BROOKE GLADSTONE: Now, Tor tries to offer, in a very open way, a certain amount of protection when you’re online. If your code is entirely open for all to see, how can it be effective at all?
JACOB APPELBAUM: You, for example, will install Tor on your computer - you use the Internet at home - and the people watching you locally would see you connect to a server. That first server would know who you are potentially in terms of coming from a connection you pay for at home, that has your name on it. You go from there to a second server. The second server only knows about the first server. Now they no longer know who you are. The second server routes your traffic to the third server, and that is where you connect to, for example, Amazon.com. Amazon.com only sees the third server. Now, whatever you tell Amazon at that point is, of course, your decision, but you no longer implicitly tell them anything other than the fact that you’re coming from the Tor network. So the first knows who you are but not where you’re going. The second doesn't know where you are coming from or where you’re going, and the third knows where you’re going but not who you are or where you came from.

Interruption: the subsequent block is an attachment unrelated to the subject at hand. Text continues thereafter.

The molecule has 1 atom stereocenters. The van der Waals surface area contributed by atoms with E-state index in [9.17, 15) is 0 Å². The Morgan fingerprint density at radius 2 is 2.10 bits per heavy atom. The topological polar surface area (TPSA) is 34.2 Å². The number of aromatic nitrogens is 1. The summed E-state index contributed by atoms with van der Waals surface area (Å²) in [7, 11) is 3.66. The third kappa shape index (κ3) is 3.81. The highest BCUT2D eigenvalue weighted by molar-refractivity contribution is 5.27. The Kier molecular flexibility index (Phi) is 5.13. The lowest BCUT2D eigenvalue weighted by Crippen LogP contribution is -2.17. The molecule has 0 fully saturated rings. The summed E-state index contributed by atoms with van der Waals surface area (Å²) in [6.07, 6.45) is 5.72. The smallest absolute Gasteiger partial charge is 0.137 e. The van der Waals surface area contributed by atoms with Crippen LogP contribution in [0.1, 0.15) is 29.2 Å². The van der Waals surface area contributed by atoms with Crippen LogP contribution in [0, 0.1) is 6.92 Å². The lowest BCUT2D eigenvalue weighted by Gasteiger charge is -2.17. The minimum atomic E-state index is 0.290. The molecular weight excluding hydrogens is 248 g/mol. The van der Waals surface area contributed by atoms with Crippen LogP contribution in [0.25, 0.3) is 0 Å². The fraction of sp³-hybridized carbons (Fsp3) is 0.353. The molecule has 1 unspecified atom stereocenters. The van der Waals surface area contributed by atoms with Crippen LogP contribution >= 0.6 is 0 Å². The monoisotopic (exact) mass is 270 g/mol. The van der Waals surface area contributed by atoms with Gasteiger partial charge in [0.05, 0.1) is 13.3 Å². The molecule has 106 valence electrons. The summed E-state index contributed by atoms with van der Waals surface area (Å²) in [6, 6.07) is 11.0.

BROOKE GLADSTONE: Do you worry about the cover that Tor could give somebody committing atrocious acts online?
JACOB APPELBAUM: I think that it’s extremely important that we give everyone the same ability to speak freely without fear of repercussion, without fear of retribution. And, yes, it is possible that it could be misused. But I believe the problem of bad speech is not solved by censoring speech or by tracking people down and harming them, but rather it is solved with more speech.
BROOKE GLADSTONE: Tor is a good example of a project nurtured by the U.S. government, by the Naval Research Lab, and that is still funded in part by the government, that has gone on to enable things to happen that the government may no longer find in its interest. For example, Tor is what allows WikiLeaks to shield itself from the identity of people leaking its information. Do you recognize competing interests here, or are you in favor of anonymity no matter what?